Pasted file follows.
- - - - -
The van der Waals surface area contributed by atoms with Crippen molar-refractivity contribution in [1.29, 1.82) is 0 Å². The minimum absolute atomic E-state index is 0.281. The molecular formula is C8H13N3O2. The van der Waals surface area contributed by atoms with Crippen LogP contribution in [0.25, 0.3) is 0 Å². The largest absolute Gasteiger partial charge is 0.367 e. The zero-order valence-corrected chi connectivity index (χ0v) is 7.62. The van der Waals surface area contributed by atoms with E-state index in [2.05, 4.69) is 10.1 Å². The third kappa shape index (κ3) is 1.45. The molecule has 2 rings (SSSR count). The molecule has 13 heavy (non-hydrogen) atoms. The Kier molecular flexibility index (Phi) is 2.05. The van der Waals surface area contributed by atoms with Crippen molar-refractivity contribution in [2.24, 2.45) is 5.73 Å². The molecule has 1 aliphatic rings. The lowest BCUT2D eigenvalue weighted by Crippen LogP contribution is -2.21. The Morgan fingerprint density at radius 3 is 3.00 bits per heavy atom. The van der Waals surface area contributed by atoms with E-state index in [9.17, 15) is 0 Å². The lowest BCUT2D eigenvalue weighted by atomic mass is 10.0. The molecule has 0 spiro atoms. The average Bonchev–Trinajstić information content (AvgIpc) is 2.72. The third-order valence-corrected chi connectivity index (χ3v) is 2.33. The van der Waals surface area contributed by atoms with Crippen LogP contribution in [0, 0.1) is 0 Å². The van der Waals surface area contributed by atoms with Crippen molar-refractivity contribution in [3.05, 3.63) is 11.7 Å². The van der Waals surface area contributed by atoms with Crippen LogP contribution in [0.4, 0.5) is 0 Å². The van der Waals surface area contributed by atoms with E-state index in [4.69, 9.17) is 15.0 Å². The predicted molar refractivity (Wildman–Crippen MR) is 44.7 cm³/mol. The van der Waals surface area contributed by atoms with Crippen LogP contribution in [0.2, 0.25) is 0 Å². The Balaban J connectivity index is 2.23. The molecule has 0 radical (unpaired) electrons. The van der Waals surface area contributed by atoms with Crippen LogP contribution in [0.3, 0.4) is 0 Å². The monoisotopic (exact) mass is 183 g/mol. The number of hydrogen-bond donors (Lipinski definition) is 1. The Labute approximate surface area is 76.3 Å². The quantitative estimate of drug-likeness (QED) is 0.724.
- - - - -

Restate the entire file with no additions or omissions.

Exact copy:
The van der Waals surface area contributed by atoms with Crippen molar-refractivity contribution in [1.29, 1.82) is 0 Å². The minimum absolute atomic E-state index is 0.281. The molecular formula is C8H13N3O2. The van der Waals surface area contributed by atoms with Crippen LogP contribution in [0.25, 0.3) is 0 Å². The largest absolute Gasteiger partial charge is 0.367 e. The zero-order valence-corrected chi connectivity index (χ0v) is 7.62. The van der Waals surface area contributed by atoms with E-state index in [2.05, 4.69) is 10.1 Å². The third kappa shape index (κ3) is 1.45. The molecule has 2 rings (SSSR count). The molecule has 13 heavy (non-hydrogen) atoms. The Kier molecular flexibility index (Phi) is 2.05. The van der Waals surface area contributed by atoms with Crippen molar-refractivity contribution in [2.24, 2.45) is 5.73 Å². The molecule has 1 aliphatic rings. The lowest BCUT2D eigenvalue weighted by Crippen LogP contribution is -2.21. The Morgan fingerprint density at radius 3 is 3.00 bits per heavy atom. The van der Waals surface area contributed by atoms with E-state index in [9.17, 15) is 0 Å². The lowest BCUT2D eigenvalue weighted by atomic mass is 10.0. The molecule has 0 spiro atoms. The average Bonchev–Trinajstić information content (AvgIpc) is 2.72. The third-order valence-corrected chi connectivity index (χ3v) is 2.33. The van der Waals surface area contributed by atoms with Crippen LogP contribution in [0, 0.1) is 0 Å². The van der Waals surface area contributed by atoms with Crippen molar-refractivity contribution in [3.05, 3.63) is 11.7 Å². The van der Waals surface area contributed by atoms with Crippen LogP contribution in [0.4, 0.5) is 0 Å². The van der Waals surface area contributed by atoms with E-state index in [4.69, 9.17) is 15.0 Å². The predicted molar refractivity (Wildman–Crippen MR) is 44.7 cm³/mol. The van der Waals surface area contributed by atoms with Crippen LogP contribution in [0.2, 0.25) is 0 Å². The Balaban J connectivity index is 2.23. The molecule has 0 radical (unpaired) electrons. The van der Waals surface area contributed by atoms with Crippen LogP contribution in [0.3, 0.4) is 0 Å². The monoisotopic (exact) mass is 183 g/mol. The number of hydrogen-bond donors (Lipinski definition) is 1. The Labute approximate surface area is 76.3 Å². The quantitative estimate of drug-likeness (QED) is 0.724.